Very few people would reach the $1.6 million - only the well off would achieve that level through their higher base income and salary sacrifice. Most people would not reach $800K in their super fund, so the decrease in the maximum fund level would only effect a few.

Transition to Retirement System

The superannuation system allows people who are getting to close to retirement age to access part of their superannuation to enable them to cut down on the number of hours that they work, and therefore their work based income, and to make up that loss of income by deriving an income from payments from their superannuation fund. This sounds quite laudable and it is laudable but they way it system is set up allows rorting. The rules governing superannuation means that many people, often the more well off, use it as a tax minimisation system.

The way that it works is that they get the income from the "transition to retirement" scheme from their superannuation fund. They then salary sacrifice a similar amount back into the super fund and consequently get the tax minimisation benefits of that contribution - the concessional tax rate of 15% on the funds going into the superannuation fund, instead of their normal marginal income tax rate. Again it is pure tax minimisation. Higher income earners get the most benefit and are the primary users of the scheme. It should stop. If a person sets up a transition to retirement income stream they should not then be allowed make additional concessional contributions back into the superannuation fund. Taking money out and then paying it back in purely to get tax minimisation is clearly a rort. Again it will primarily be accessed by the rich who get the greatest tax saving. The superannuation fund would still receive the compulsory super contributions from the employer - but that is all. Easy fix.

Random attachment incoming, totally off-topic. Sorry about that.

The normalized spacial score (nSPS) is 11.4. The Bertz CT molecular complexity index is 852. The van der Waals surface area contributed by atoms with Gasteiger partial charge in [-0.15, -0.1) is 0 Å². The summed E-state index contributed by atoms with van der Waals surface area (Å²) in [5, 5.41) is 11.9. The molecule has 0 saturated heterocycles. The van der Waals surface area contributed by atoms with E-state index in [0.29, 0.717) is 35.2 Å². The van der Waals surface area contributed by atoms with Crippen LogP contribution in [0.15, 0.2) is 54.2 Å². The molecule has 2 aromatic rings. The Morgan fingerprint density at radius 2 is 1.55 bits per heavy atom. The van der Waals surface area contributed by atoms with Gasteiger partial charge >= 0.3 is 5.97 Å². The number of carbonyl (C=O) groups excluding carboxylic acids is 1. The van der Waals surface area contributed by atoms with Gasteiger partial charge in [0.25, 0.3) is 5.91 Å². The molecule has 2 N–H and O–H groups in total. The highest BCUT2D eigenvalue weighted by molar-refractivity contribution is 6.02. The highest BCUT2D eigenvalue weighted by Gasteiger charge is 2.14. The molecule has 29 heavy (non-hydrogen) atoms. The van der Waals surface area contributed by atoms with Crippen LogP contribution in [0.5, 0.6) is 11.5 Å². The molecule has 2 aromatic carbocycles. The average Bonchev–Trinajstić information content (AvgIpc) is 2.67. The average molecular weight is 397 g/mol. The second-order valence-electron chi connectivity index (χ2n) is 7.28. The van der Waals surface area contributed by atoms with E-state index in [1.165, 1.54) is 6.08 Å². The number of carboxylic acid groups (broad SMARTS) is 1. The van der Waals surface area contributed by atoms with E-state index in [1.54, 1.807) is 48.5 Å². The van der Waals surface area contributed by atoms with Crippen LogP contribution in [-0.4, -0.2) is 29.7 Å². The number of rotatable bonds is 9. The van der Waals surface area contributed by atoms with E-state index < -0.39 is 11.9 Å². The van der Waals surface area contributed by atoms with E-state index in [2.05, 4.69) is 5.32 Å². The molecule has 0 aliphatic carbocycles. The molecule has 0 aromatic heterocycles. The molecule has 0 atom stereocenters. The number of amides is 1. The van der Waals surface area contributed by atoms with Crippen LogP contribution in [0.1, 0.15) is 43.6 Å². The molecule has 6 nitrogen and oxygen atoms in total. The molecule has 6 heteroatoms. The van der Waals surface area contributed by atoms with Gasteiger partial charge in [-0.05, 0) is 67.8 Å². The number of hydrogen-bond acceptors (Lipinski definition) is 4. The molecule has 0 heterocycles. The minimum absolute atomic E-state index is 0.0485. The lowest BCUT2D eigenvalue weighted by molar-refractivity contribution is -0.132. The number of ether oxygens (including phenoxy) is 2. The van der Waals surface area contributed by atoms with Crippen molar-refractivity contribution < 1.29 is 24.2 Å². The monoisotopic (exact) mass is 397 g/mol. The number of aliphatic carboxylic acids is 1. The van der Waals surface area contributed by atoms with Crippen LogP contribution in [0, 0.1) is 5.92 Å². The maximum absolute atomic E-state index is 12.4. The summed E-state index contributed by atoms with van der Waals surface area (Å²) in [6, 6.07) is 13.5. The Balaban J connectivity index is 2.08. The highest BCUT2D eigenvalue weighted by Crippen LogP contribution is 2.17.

The Purpose of the Proposed Changes

The purpose of the proposed changes is not to stop the well off from having a superior lifestyle in their retirement if they want it and can afford it. They just have to save for part of it outside their superannuation fund and therefore not have their superior retirement lifestyle subsidised by the taxpayer. If they choose to spend and not save then they have to cop the lifestyle that their super fund affords them.

The purpose of the proposed changes is to make the system more evenly beneficial to all wage earners rather than significantly advantaging the rich as it does now.

An Alternative

An alternative to the private Superannuation fund for each person would for the Government - or more precisely a separate (quango) fund set up by the Government - to pay pensions to everyone over, say, 67, regardless of income or wealth. The way this would work would be that what was the superannuation guarantee payment - or a proportion of it - would be paid to the fund. The government may pay additional amounts to cover the people. The fund would then pay the pensions. It would be paid to everyone regardless of income or wealth because all taxpayers pay into the fund.

(I would still like to see the HomeFund idea implemented to iron out the inequities in the benefits of home ownership.)

The benefit over the current system is that there would be no accumulation of private wealth in a tax advantaged private superannuation fund, a proportion of which would transfer to will beneficiaries. It should be cheaper overall. The difficulty would be how to get from the current superannuation arrangement of many private funds to the new system. (Probably a voluntary opt in with transfer of private super funds or the option to stay with present system in some transition form.)